Susan, who remembered the classic story as well, blanched at the reference to mixed-up mothers. Was the dog's name an implied rebuke? Was this a clue to Erin's life with her original mother or three other stepmothers? She wondered how to approach the subject and, in her typical fashion, decided to ram straight ahead.
"My Sal doesn't like blueberries, though," Erin was meandering. "Apples but not berries. Chocolate, which I can't let him have. Pasta, but only with Ragu sauce."
Susan cleared her throat. "Erin, when I married your father, he claimed that your birth mother had disappeared without a trace, but the more I thought about it, the less I believed him. He admitted that he tracked Ellen down long enough to have divorce papers signed, and I concluded he must be hiding additional information. Did you ever hear from her again?"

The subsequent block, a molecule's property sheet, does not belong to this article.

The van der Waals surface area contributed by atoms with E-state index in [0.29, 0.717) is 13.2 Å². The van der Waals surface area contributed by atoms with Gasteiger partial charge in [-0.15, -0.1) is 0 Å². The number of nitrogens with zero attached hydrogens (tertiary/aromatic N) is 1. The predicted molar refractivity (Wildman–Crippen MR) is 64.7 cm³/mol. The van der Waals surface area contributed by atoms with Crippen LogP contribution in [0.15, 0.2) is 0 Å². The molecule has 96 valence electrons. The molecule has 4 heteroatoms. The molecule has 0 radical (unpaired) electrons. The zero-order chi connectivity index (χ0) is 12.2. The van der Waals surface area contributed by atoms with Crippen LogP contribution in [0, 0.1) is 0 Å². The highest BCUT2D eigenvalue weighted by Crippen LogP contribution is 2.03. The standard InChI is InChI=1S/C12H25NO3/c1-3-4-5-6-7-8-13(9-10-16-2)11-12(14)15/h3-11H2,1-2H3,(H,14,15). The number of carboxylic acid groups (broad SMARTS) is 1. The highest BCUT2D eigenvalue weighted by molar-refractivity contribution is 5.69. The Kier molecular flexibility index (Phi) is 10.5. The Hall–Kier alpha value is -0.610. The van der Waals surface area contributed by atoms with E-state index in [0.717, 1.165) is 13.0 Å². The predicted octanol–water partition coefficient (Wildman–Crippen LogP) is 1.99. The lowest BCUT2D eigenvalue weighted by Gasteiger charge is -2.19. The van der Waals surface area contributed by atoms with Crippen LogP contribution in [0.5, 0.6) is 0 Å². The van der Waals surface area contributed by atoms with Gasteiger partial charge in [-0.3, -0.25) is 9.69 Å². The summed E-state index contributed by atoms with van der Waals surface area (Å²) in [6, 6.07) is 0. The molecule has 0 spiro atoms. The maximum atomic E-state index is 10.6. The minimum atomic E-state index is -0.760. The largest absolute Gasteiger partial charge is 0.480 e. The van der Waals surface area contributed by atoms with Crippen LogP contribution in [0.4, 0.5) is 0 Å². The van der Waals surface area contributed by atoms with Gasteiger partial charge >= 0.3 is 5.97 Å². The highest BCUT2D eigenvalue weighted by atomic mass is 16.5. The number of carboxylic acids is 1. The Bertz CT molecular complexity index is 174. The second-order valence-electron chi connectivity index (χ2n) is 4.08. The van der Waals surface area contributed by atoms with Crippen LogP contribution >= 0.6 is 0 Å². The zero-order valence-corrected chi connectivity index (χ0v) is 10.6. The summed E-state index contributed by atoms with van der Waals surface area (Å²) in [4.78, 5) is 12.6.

"Her? No, I, no -- " Erin's hands rose toward her mouth.
"Mom, don't be so nosy!"
"After forty-nine years, I have an interest in -- "
"It's OK, it took me by surprise is all. I think there was a card from her once, yeah, my dad showed it to me, when I turned sixteen or something. It'd gone to an old address, it came way late."
"But it was nice that she thought of you," Ashley said, "and she'd kept track of your birthday."
Erin's face, round and relatively unlined, still resembled a girl's, Susan thought. The full, wobbly mouth, the mobile cheeks. Her voice almost matched, rising and falling like a teenager's. And her mind, once on a certain track, seemed to ramble on with as little control as a child's.